A “MÁGICA” DO CINEMA: EDIÇÃO
Com exclusividade, Tristan Aronovich conversa com um dos maiores editores de todos os tempos: Jon Alvord
Muitos dizem que o ofício mais inerente, única e intrinsecamente ligado ao cinema é a edição. Pode parecer uma verdade um tanto quanto extrema ou radical, mas há um certo sentido na afirmação: a sétima arte é uma combinação de diversas artes/ofícios. Tais ofícios são oriundos se OUTRAS vertentes artísticas, ou seja – o trabalho de câmera e iluminação foi “roubado” ou adaptado da fotografia, o trabalho com o elenco descende diretamente do teatro, os cenários, figurinos e direção de arte vieram das Artes Plásticas…o que sobra artisticamente/esteticamente? A edição! Que, segundo muitos, foi a única arte verdadeiramente “nascida” ou originada a partir de uma necessidade do cinema. Controvérsias e debates a parte, uma coisa é inegável: a edição é uma das etapas mais essenciais e desafiadoras no processo de realização cinematográfica. Até ser editado, um filme nada mais é do que clipes e cenas desconexas, sem ritmo específico, sem música, sem som… quando a edição começa, a “mágica” começa a acontecer e as cenas ganham forma e vida!
Indo direto e reto ao ponto: durante o último ano, tenho tido a honra e o privilégio de trabalhar (e estudar) com um dos maiores editores de todos os tempos: Jon Alvord. O cara é simplesmente responsável por alguns dos maiores prodígios no que toca a edição cinematográfica nos últimos tempos. Olha só um resumo do currículo da fera – Jon é responsável por efeitos visuais ou edição de filmes como Sin City, Planeta Terror, Estrada Para Perdição, X-Men, Missão: Impossível 2, Vanilla Sky e muitos outros! Tá bom ou quer mais? Recentemente, pedi permissão para entrevistá-lo com exclusividade para a Zoom Magazine. Ele topou. Aqui vai um pouco da sabedoria deste monstro:
1) How did you first get into film editing?
My passion for film began with my love of special effects and special effects makeup. When I saw films such as An American Werewolf In London and Dawn of The Dead I immediately fell in love with the art form. I was hooked. The problem was that I lived in Washington DC where film production didn’t exist. So I acquired books with instructions (this was before the invention of internet and online tutorials) and did my best to learn the makeup effects craft.
When I enrolled in college I was very fortunate to study with Bill Tuttle and Dick Smith, legends in the the makeup effects film industry. I partnered with Thom Surprenant, another young visual effects artist, and began working on feature films by my sophomore year. I was so fortunate to have almost 3 years in the industry by the time I graduated from college. There was only one problem, I didn’t like it. I spent all this time and energy pursuing a career that just wasn’t enjoyable to me. I was seeing my friends and partners loving every minute of it and I wasn’t happy.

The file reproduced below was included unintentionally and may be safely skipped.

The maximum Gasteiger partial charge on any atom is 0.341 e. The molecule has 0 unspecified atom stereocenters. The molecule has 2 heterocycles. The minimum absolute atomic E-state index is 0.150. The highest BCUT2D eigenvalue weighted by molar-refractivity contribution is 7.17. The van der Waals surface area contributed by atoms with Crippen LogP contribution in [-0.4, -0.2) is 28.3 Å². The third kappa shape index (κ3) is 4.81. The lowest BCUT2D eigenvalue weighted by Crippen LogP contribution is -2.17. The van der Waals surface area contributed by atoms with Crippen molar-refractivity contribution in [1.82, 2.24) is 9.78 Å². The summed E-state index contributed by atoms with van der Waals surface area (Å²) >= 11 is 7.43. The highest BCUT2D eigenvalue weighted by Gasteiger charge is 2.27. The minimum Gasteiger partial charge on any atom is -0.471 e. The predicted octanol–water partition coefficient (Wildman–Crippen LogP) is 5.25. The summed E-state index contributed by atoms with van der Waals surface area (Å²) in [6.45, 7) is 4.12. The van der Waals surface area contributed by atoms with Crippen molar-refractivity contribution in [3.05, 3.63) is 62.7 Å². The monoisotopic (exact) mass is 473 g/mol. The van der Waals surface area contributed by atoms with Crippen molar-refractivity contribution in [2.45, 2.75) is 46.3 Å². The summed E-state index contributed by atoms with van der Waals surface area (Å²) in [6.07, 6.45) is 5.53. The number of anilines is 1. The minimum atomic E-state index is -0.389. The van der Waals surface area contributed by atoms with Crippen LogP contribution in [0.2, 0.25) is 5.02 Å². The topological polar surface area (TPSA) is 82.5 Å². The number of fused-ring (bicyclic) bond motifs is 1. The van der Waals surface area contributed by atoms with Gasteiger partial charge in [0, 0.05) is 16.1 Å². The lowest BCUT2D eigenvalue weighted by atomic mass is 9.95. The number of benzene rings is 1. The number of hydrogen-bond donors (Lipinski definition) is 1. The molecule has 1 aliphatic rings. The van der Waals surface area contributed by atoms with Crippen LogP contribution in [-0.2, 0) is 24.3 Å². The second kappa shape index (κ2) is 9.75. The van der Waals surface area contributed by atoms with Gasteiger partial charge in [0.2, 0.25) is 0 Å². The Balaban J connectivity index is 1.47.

It was that moment that I realized that I shouldn’t ignore how much I enjoyed my editing classes and all of the student films I edited during my college film school time period. So I completely changed my career and became an apprentice editor. I loved it, and never looked back.
2) Who/what are your main references as an editor/visual effects artists?
Tom Savini (sp?) and Rick Baker were my make up influences. But when I switched toeditorial, Adrian Carr and Dennis Virkler were my first mentors.
3) Can you tell what project was your most challenging project ever? And why?
There were so many challenges over the years. All major ones were unique. The first major challenge occurred on my first feature film as an editor. It was the first film I had as a 1st Assistant Editor, then the editor left and I as promoted to lead editor. I had just begun to learn how to be an assistant and now here I was in the lead roll in editorial after only a year or so in post production. So not only was I learning how to deliver a feature film, but edit, deal with producers and directors and manage a small post crew. What made it so complicated was that the producer was a recovering drug addict that had mental issues from years of drug use.
So his decisions were questionable and incomprehensible. To make matters even worse, the IRS was after him, the company was closing down, and investors were coming after him because their money was disappearing and the film wasn’t finished.
Other projects were challenging in that we had no time to deliver and were pulling 24+ hour shifts and sleeping at our computers trying to make the deadline. One project I was on required me to stay awake for almost 3 days in order to finish it and meet the deadline.
Another project ended up with the director and producers suing each other and I was caught in the middle because everyone wanted to confess everything to me and seek my advice. I like to say, that I am like the local bartender. When people come into my office and close the door, they just start to confess things to me and I must act almost like a therapist and provide advice and keep all conversations confidential.
That can be very challenging and exhausting. Over the years I have learned that it is best to tell everyone to refrain from telling me anything that I can’t repeat to others.
Some projects were very difficult because the bosses were so mean that I was actually vomiting every morning from stress before I would go to work. Throughout itall, I never gave up and saw each challenge as a way to test myself. And with every rough and difficult project would come a wonderful film where everyday was a joy to be at work. Jon Adams was one of those projects. I loved the crew and made numerous life long friends from it. As dailies would come into the cutting room you could tell that you were on a special project and I would be excited to go to work everyday.